Is China withdrawing from reform and opening-up?
Updated 17:56, 13-Sep-2019
Robert Lawrence Kuhn

I'm Robert Lawrence Kuhn and here's what I'm watching – whether China is reducing its commitment to reform and opening-up, whether in response to the trade war with the U.S. or due to resistance by "interest groups" or because of a change in leadership thinking. 

Speaking at the 40th anniversary of China's reform and opening-up in December 2018, Chinese President Xi Jinping stated that "reform and opening-up is a great revolution in the history of the Chinese people and the Chinese nation… Since ancient times, China has seen numerous movements aimed at strengthening the nation through reform."

As for opening-up, President Xi underscored China's commitment to opening up wider to the world and promoting joint efforts to build a community with a shared future for mankind."

"Openness brings progress," he said, "while seclusion leads to backwardness."

"China cannot develop itself in isolation from the world, and the world needs China for global prosperity," Xi said, calling for "a new stage of comprehensive, multi-level and wide-ranging opening-up." 

China has been translating Xi's words into actions, broadening international access to the Chinese market in manufacturing and financial sectors, creating a more attractive investment environment, strengthening protection of intellectual property rights (IPR), and expanding imports.

For example, U.S. electric carmaker Tesla broke ground in Shanghai on its first overseas factory, also the first-ever wholly foreign-owned car plant in China.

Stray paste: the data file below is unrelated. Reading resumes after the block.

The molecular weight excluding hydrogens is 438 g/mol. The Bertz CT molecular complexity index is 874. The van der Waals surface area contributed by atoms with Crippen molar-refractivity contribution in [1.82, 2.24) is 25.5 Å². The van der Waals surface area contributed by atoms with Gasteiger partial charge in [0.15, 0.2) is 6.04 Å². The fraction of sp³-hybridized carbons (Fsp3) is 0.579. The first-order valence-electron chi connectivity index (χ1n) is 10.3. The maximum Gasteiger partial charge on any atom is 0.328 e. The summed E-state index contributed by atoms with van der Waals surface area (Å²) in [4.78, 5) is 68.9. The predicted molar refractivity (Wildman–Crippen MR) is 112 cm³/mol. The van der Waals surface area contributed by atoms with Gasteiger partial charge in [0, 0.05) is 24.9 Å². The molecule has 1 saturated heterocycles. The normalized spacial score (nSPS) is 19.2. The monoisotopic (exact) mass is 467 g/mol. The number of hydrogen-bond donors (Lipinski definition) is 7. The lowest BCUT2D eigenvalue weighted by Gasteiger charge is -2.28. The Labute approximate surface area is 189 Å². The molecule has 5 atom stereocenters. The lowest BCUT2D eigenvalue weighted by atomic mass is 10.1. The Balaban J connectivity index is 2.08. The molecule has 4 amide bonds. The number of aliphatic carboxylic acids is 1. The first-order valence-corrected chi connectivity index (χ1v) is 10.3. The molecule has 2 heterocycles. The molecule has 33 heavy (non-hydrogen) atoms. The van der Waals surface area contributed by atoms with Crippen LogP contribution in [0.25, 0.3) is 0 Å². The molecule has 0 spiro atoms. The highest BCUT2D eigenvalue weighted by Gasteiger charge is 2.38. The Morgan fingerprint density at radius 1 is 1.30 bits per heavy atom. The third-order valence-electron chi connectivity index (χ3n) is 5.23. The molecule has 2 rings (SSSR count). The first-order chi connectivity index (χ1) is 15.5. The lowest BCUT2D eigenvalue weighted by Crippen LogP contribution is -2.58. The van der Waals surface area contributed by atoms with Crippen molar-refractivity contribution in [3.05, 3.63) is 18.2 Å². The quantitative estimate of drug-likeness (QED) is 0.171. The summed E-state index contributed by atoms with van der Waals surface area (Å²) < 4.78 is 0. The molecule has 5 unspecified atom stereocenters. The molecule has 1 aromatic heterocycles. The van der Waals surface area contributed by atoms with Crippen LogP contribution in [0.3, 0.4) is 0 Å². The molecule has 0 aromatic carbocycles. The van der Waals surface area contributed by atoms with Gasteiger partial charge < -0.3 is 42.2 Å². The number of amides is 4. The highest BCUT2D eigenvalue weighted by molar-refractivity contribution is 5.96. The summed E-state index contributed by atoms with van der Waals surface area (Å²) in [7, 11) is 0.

In addition, German insurer Allianz Group gained permission to establish an insurance holding company in China, which is China's first wholly-owned insurance holding company by a foreign insurer.

To boost imports, the country lowered tariffs on an array of products including automobiles, medicine and daily consumer goods.

Another landmark move was the approval of the Foreign Investment Law in 2019, helping to ensure that foreign investors enjoy equal access to China's opportunities, including a system of pre-establishment national treatment plus a negative list allowing entry into all sectors not on the list, thus simplifying assessment and application.

Regarding China's IPR protection – a major complaint of foreign investors – China has vowed to "step up law enforcement," and "significantly raise the cost for offenders" by increasing the compensation for patent infringement to impose "unaffordable costs" for serious violations.

Chinese economists recognize that China's continuing development depends on greater opening of its markets – that greater competition would force strong Chinese companies to improve and weak Chinese companies to exit – both of which would upgrade China's economy, increasing productivity.

Some critics point to leadership's commitment to state-owned enterprises (SOEs), and to the enhanced role of the Party in enterprises of all kinds, including private and foreign companies, as "turning back the clock of reform."

This is a misreading. On the contrary, the government has established the guiding principle of "competitive neutrality" with respect to SOEs and private companies, and enacted policies to support small and medium-sized enterprises, such as cutting the reserve requirement ratio for small and medium-sized banks, freeing up around 280 billion yuan (more than 40 billion U.S. dollars) for loans to the country's startup companies and private businesses.

As for the Party's increasing role in enterprises, a primary purpose is to support the enterprise, whether private or state owned.

Speaking at the Conference on Dialogue of Asian Civilizations, President Xi stressed that China would become more open to the world. "Today's China is not only China's China," he said. "It is Asia's China and the world's China. China in the future will take on an even more open stance to embrace the world."

I'm keeping watch. I'm Robert Lawrence Kuhn.

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